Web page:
Sandra Bullock locates the finest groove of her career in “The Blind Side,” a true-to-life story (based on a best seller of the same title) about a wealthy, saintly family in Memphis, Tennessee, who take in a homeless black 17 year old. Under their care the boy — Michael Oher — flourishes. He plays college football, gets drafted by the Baltimore Ravens and goes on to NFL stardom. It’s a win-win scenario, everyone’s happy and a lot of grinning family photos (real ones) adorn the end credits. For all that, the only cast member with that enviable groove is Bullock. What happened?
Directed by John Lee Hancock (“Old Rookie”), the film pretends to be about Michael “Big Mike” Oher. But in actual fact it’s Bullock as southern-mama extraordinaire Leigh Ann Tuohy who is gloriously and triumphantly ensconced as the centerpiece — a multitiered frosted cake presiding at a banquet table.
Appropriately, “The Blind Side” opened in the U.S. last year on Thanksgiving weekend and its treacly feel-good texture and patronizing, do-the-right-thing sentiments hit the mark. It was nominated for a slew of awards including Sandra Bullock as Best Actress at the Oscars. This is certainly her vehicle, and she rides it with the gasp-inducing agility of a bronco rider in high heels. Whatever else you may feel about the movie it’s impossible not to fall under her spell and take-no-prisoners brand of authority. Certainly Leigh Ann’s husband Sean feels it too; he has the air of a slavishly devoted but slightly bewildered puppy tagging at her heels. “Do I have a choice?” is his recurring line — albeit nicely; he says it like an indulgent Rhett Butler shaking his head at the whims of Scarlett O’Hara. And when Leigh Ann asks him: “Am I a good person?” he has the monumental good grace not to roll his eyes at the rhetoricalness of her question.
|Rating||out of 5|
|Director||John Lee Hancock|
|Run Time||128 minutes|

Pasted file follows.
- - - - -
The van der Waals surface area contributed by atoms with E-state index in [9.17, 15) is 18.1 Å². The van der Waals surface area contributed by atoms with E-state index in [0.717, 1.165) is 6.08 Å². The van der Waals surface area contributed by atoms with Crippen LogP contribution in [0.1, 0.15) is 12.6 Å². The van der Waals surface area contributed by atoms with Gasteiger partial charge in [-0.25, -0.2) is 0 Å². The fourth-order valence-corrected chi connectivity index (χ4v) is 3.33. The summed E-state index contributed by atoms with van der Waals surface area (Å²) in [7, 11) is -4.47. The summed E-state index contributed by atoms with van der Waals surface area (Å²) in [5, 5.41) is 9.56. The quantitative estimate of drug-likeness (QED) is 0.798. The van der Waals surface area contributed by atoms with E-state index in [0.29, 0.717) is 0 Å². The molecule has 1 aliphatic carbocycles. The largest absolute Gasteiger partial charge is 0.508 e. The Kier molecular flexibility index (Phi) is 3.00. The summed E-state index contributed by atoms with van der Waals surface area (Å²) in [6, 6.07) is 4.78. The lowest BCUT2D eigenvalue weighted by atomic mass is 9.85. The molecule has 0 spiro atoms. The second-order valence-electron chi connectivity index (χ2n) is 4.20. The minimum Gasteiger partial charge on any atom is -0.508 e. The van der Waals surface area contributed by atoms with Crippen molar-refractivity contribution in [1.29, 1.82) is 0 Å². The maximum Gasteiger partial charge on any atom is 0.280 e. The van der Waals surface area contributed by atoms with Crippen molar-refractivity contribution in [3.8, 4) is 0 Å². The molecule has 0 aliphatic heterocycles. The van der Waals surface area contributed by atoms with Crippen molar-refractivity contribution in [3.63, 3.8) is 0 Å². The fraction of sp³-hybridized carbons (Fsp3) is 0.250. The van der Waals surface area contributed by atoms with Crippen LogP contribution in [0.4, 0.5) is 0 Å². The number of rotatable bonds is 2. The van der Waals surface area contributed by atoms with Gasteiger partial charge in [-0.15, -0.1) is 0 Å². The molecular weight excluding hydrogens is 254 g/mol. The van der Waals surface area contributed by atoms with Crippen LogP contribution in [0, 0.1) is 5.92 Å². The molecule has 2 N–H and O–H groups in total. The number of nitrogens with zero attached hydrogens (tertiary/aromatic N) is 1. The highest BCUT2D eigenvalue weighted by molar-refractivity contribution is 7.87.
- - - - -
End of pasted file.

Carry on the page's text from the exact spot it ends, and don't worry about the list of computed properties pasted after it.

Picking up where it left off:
|Opens||Now showing (March 5, 2010)|
Don’t get me wrong, Bullock’s Leigh Ann is a delight to watch, and during the 128 minutes we spend in her company we get to know a whole lot about her (like when she drawls “don’t get your panties in a wad” — it’s a moment to treasure). Having said that, it would have been nice to know more about everyone else, most notably Michael and the rest of her clan that includes pretty teenage daughter Collins (Lily Collins) and 10-year old son SJ (Jae Head). Alas, they’re mostly left in the swirls of dust she’s kicked up, blinking and applauding and blinking.
All hip-hugging mini dresses and cleavage offset by a 1960s Bond girl hairdo, Leigh Ann’s not exactly typecast as a do-good mom. Far from baking cupcakes or even bothering to baste the turkey for Thanksgiving (her way is to drive to a posh supermarket and buy everything off the stylish shelves), Leigh Ann concentrates on her job as an interior decorator and on Michael in whom she sees the makings of a pro footballer. In the process she gives new meaning to the word “bossy,” but at her core is genuine altruism and a cheerleader who just won’t quit. Sure enough, Leigh Ann was a cheerleader in college, and has remained an ardent sports fan, attending every event at her children’s school and at her alma mater, “Ole Miss (University of Mississippi),” with unflagging gusto. When she’s not cheering, she’s coaching or more often, admonishing. Docile Michael just goes along, basking gratefully in the heat she gives off, shrinking his towering frame and massive girth to fall into step alongside his adoptive mama.
Don’t worry about the race issue — the protocol seems to be to ignore it or gloss over it, and even when Leigh Ann describes Michael’s presence in an exclusive private school as “he looks like a big fly in a glass of milk,” the stab of embarrassment is fleeting and momentary (or at least it’s edited that way). Once you get past that, the message becomes obvious and it’s more personal than political. Race, money, social status — these factors fade into the background compared to the enormous luck of having a woman like Leigh Ann cheering you on.
In a time of both misinformation and too much information, quality journalism is more crucial than ever.
By subscribing, you can help us get the story right.